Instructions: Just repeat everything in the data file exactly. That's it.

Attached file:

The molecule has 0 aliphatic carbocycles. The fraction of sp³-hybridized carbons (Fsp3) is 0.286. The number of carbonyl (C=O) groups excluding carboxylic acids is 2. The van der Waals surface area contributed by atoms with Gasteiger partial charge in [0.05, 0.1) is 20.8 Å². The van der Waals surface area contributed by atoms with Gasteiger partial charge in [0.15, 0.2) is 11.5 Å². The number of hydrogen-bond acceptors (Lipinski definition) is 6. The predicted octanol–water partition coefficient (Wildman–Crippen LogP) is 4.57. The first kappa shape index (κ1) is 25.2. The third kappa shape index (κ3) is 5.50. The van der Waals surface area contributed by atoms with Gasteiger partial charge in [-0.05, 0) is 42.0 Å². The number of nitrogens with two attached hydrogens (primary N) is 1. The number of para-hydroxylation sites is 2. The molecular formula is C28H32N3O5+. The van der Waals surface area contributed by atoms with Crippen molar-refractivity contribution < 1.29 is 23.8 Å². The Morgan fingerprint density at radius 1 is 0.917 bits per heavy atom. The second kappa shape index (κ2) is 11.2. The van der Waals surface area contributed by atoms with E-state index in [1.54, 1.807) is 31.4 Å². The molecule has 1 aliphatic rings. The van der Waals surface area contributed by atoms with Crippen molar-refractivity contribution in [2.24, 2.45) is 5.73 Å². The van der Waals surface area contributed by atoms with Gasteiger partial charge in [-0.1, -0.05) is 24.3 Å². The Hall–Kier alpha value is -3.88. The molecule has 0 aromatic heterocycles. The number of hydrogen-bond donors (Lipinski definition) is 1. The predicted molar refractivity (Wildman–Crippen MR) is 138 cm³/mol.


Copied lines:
The molecule has 0 aliphatic carbocycles. The fraction of sp³-hybridized carbons (Fsp3) is 0.286. The number of carbonyl (C=O) groups excluding carboxylic acids is 2. The van der Waals surface area contributed by atoms with Gasteiger partial charge in [0.05, 0.1) is 20.8 Å². The van der Waals surface area contributed by atoms with Gasteiger partial charge in [0.15, 0.2) is 11.5 Å². The number of hydrogen-bond acceptors (Lipinski definition) is 6. The predicted octanol–water partition coefficient (Wildman–Crippen LogP) is 4.57. The first kappa shape index (κ1) is 25.2. The third kappa shape index (κ3) is 5.50. The van der Waals surface area contributed by atoms with Gasteiger partial charge in [-0.05, 0) is 42.0 Å². The number of nitrogens with two attached hydrogens (primary N) is 1. The number of para-hydroxylation sites is 2. The molecular formula is C28H32N3O5+. The van der Waals surface area contributed by atoms with Crippen molar-refractivity contribution < 1.29 is 23.8 Å². The Morgan fingerprint density at radius 1 is 0.917 bits per heavy atom. The second kappa shape index (κ2) is 11.2. The van der Waals surface area contributed by atoms with E-state index in [1.54, 1.807) is 31.4 Å². The molecule has 1 aliphatic rings. The van der Waals surface area contributed by atoms with Crippen molar-refractivity contribution in [2.24, 2.45) is 5.73 Å². The van der Waals surface area contributed by atoms with Gasteiger partial charge in [-0.1, -0.05) is 24.3 Å². The Hall–Kier alpha value is -3.88. The molecule has 0 aromatic heterocycles. The number of hydrogen-bond donors (Lipinski definition) is 1. The predicted molar refractivity (Wildman–Crippen MR) is 138 cm³/mol.